My folks have some friends who have 14 children (or maybe more)with such a large family they used commercial grade pots/pans to cook in. One of the daughters moved back east somewhere to nanny for a family. She was shown the kitchen and when she saw the pots/pans; she later called her mom and said, "mom you ought to see the "cute little" pots/pans that they have"! Too funny, we learn where we live.
    My dad said that they used a potato peeler because it didn't waste as much of the potato as a knife did.
    Jean C.

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  8. My parents had a garden for a few years later in their lives, but we never had one when I was growing up in Louisiana. I think there was too great a concern for slithery things of the very poisonous kind! I attempted gardening when we lived in Oregon. It was a very small, raised-bed type, but it was never very productive. We now have a regular gardening area (not too big), but hubby has tilled and amended the soil enough now that it looks like it will be producing very well. We only planted tomatoes and squash this year, but I also have a "pottage" pot of herbs which is doing very well.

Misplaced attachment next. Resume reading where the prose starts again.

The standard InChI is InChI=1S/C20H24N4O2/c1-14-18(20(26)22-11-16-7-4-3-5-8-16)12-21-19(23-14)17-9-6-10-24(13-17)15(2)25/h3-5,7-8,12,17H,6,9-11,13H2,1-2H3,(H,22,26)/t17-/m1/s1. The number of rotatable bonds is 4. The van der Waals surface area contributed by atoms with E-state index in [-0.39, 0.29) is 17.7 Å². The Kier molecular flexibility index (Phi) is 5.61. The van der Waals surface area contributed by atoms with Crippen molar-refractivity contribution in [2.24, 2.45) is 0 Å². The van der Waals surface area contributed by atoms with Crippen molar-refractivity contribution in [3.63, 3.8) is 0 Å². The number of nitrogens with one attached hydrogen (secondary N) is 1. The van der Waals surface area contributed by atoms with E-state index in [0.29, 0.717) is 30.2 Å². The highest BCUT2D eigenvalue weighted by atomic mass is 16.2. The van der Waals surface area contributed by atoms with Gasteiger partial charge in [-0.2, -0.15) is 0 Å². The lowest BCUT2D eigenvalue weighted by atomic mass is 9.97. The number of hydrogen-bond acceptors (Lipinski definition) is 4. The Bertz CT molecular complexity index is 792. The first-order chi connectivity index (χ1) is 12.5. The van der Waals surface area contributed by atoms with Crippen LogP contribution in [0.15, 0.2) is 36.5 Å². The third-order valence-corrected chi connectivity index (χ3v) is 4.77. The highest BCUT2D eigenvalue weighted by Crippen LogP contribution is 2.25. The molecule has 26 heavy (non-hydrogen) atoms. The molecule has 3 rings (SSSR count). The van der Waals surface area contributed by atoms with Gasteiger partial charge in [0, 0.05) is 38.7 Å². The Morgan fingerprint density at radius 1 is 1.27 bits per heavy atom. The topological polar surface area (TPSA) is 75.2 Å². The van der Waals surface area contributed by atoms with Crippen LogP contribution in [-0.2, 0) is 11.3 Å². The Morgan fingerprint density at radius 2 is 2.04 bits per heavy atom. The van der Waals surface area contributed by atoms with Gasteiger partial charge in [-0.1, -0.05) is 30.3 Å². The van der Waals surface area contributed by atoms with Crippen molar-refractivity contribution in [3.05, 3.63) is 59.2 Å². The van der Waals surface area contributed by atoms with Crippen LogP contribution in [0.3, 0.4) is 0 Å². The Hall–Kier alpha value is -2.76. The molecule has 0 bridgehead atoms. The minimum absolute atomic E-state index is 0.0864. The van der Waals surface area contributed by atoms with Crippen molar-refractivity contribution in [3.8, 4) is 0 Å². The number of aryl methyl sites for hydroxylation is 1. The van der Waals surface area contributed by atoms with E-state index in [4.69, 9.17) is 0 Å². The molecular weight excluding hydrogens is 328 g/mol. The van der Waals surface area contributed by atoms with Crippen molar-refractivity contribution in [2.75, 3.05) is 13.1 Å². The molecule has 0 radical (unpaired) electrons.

I cannot believe how huge those tomato plants are that your grandfather had -- wow!

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Thanks for making this a conversation. I love to hear your comments!